Why 'Agile Project Management Controls' Isn't an Oxymoron
George Carlin made phrases like 'jumbo shrimp' famous. But the need to control agile projects is no joke. Ask the right questions along the way, though, and you'll bring order to a process than can easily turn chaotic.
Thu, April 11, 2013
CIO — Everybody knows I'm a shameless Agile zealot. Let's face it, though. Read the Agile manifesto with a cynical eye and the message seems an awful lot like, "We're artists, and if you want a great outcome, you can't manage our art projects the old fashioned way."
Cynicism aside, it's true that agile projects can't be managed with conventional waterfall techniques. But that doesn't mean they can't be managed. They need to be budgeted for and controlled, or else they'll never get approved. In other words, they need adult supervision.
Agile Isn't a Marathon, It's Many, Many Sprints
The tricky part is that the adult supervision for agile projects requires more continuous effort and, yes, more subtle attention than the classic waterfall techniques. In a typical waterfall project, the executives approve a budget and a calendar at the outset; after that, it's just the occasional black-and-white review meeting. The project managers can simply "check the boxes" as each requirement in the spec passes its acceptance criteria.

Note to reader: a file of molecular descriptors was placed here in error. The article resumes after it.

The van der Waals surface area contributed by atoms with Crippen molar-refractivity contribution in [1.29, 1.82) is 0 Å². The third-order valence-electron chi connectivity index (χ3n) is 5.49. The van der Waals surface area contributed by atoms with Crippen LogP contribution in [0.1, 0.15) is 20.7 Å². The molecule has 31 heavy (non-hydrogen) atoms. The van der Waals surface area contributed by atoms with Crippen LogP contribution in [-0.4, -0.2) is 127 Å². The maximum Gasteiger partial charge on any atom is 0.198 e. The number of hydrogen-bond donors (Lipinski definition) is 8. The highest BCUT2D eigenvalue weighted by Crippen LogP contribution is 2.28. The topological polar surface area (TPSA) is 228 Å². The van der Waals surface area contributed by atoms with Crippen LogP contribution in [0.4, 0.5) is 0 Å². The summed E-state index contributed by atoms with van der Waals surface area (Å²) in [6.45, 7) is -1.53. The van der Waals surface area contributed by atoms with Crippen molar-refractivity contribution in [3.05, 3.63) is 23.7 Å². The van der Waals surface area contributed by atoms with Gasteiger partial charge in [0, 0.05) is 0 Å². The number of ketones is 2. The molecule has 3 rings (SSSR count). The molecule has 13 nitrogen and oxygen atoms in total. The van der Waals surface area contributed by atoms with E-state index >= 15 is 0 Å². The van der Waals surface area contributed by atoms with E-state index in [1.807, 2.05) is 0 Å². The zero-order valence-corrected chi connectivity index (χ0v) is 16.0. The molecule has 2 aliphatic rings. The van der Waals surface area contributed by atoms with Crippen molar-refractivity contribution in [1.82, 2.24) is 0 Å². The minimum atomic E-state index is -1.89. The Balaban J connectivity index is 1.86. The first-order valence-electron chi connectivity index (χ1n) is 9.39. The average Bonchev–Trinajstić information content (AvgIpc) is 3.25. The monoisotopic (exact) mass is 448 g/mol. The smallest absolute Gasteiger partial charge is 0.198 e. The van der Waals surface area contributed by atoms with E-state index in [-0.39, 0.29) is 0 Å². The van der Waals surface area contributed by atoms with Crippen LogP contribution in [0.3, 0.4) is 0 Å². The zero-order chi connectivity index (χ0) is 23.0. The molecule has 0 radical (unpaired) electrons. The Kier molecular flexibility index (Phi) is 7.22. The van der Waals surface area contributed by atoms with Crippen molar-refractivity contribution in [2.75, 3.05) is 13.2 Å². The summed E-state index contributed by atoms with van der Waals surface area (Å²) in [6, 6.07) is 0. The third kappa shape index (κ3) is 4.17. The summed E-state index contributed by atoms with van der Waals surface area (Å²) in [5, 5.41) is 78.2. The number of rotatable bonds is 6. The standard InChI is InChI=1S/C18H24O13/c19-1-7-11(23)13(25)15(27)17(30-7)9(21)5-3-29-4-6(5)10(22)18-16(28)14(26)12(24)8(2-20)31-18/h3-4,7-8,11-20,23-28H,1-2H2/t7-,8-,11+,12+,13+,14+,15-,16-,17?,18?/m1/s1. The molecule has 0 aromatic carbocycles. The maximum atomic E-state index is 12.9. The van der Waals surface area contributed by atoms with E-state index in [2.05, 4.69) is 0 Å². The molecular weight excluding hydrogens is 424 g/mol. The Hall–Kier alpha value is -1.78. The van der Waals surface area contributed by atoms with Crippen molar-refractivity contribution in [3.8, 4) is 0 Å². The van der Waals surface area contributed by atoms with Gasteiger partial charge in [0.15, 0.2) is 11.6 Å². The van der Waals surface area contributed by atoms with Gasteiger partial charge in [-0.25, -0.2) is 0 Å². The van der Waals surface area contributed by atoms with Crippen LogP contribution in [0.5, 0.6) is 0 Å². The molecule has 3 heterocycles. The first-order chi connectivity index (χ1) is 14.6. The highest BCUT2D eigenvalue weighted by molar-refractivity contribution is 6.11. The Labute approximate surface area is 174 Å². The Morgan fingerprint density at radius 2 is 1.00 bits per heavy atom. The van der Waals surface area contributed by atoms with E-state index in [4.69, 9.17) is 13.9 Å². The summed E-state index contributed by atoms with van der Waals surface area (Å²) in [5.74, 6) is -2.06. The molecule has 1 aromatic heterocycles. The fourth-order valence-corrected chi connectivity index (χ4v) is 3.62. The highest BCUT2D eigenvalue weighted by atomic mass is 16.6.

While creating that spec and the acceptance criteria may take a lot of up-front work, once you've kicked off the project waterfall monitoring and controls are pretty easy. Except they're not. All too often, the check box items aren't precise or all that relevant.
In the course of the project, discoveries can invalidate some of the details of the spec—and nobody has time to go back and bring the spec and test criteria up to date. So the twin enemies of every software project--scope creep and vague acceptance criteria--rot away the credibility of the budget, the schedule and the controls of waterfall projects.
In contrast, agile projects require much less up-front work; the specification and controls are developed and enforced every day of the project. Agile projects have no detailed specs—sometimes not even when they're completed.
Instead, the team must be entrusted with prioritizing the tasks by business value, and coming up with the "defining stories" for each release. The team runs its sprint within a defined schedule and budget. Since the sprint is typically short, there's little issue of overruns, and scope creep is counteracted by team decisions that "throw things overboard" to make the sprint deployable.
The only thing you know about a sprint, then, is exactly when will it be over, not exactly what will be delivered. While there are tools to help with the mechanics of cards, stories and units of work, the fundamental control mechanism for agile is the team and its interactions. This feels—and probably is—qualitative. It must drive the numbers guys crazy.